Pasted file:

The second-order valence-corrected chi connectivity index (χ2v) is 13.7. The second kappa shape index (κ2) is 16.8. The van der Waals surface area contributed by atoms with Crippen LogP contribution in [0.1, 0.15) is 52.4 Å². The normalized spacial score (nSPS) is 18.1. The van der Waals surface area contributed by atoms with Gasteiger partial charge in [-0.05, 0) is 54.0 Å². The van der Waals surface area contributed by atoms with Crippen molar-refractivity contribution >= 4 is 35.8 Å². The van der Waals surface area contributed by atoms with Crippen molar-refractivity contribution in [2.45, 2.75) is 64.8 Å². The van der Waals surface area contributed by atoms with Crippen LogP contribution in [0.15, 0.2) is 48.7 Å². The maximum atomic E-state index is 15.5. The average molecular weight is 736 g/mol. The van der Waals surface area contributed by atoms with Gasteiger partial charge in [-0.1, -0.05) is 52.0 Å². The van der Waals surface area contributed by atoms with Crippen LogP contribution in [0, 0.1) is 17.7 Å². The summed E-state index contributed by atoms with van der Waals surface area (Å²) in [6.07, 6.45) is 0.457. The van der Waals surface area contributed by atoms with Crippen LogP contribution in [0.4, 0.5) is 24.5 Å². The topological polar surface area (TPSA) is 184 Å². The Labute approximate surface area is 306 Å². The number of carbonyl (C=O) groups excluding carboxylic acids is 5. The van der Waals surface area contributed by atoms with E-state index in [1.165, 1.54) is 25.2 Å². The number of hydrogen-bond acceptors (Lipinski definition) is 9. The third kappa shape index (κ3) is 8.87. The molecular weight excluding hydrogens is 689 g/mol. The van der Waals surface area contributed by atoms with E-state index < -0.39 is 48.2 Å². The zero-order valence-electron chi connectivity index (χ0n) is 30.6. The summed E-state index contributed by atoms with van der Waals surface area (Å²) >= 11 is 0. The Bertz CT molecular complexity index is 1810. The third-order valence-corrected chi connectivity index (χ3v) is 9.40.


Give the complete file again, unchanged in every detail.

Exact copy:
The second-order valence-corrected chi connectivity index (χ2v) is 13.7. The second kappa shape index (κ2) is 16.8. The van der Waals surface area contributed by atoms with Crippen LogP contribution in [0.1, 0.15) is 52.4 Å². The normalized spacial score (nSPS) is 18.1. The van der Waals surface area contributed by atoms with Gasteiger partial charge in [-0.05, 0) is 54.0 Å². The van der Waals surface area contributed by atoms with Crippen molar-refractivity contribution >= 4 is 35.8 Å². The van der Waals surface area contributed by atoms with Crippen molar-refractivity contribution in [2.45, 2.75) is 64.8 Å². The van der Waals surface area contributed by atoms with Crippen LogP contribution in [0.15, 0.2) is 48.7 Å². The maximum atomic E-state index is 15.5. The average molecular weight is 736 g/mol. The van der Waals surface area contributed by atoms with Gasteiger partial charge in [-0.1, -0.05) is 52.0 Å². The van der Waals surface area contributed by atoms with Crippen LogP contribution in [0, 0.1) is 17.7 Å². The summed E-state index contributed by atoms with van der Waals surface area (Å²) in [6.07, 6.45) is 0.457. The van der Waals surface area contributed by atoms with Crippen LogP contribution in [0.4, 0.5) is 24.5 Å². The topological polar surface area (TPSA) is 184 Å². The Labute approximate surface area is 306 Å². The number of carbonyl (C=O) groups excluding carboxylic acids is 5. The van der Waals surface area contributed by atoms with E-state index in [1.165, 1.54) is 25.2 Å². The number of hydrogen-bond acceptors (Lipinski definition) is 9. The third kappa shape index (κ3) is 8.87. The molecular weight excluding hydrogens is 689 g/mol. The van der Waals surface area contributed by atoms with E-state index < -0.39 is 48.2 Å². The zero-order valence-electron chi connectivity index (χ0n) is 30.6. The summed E-state index contributed by atoms with van der Waals surface area (Å²) >= 11 is 0. The Bertz CT molecular complexity index is 1810. The third-order valence-corrected chi connectivity index (χ3v) is 9.40.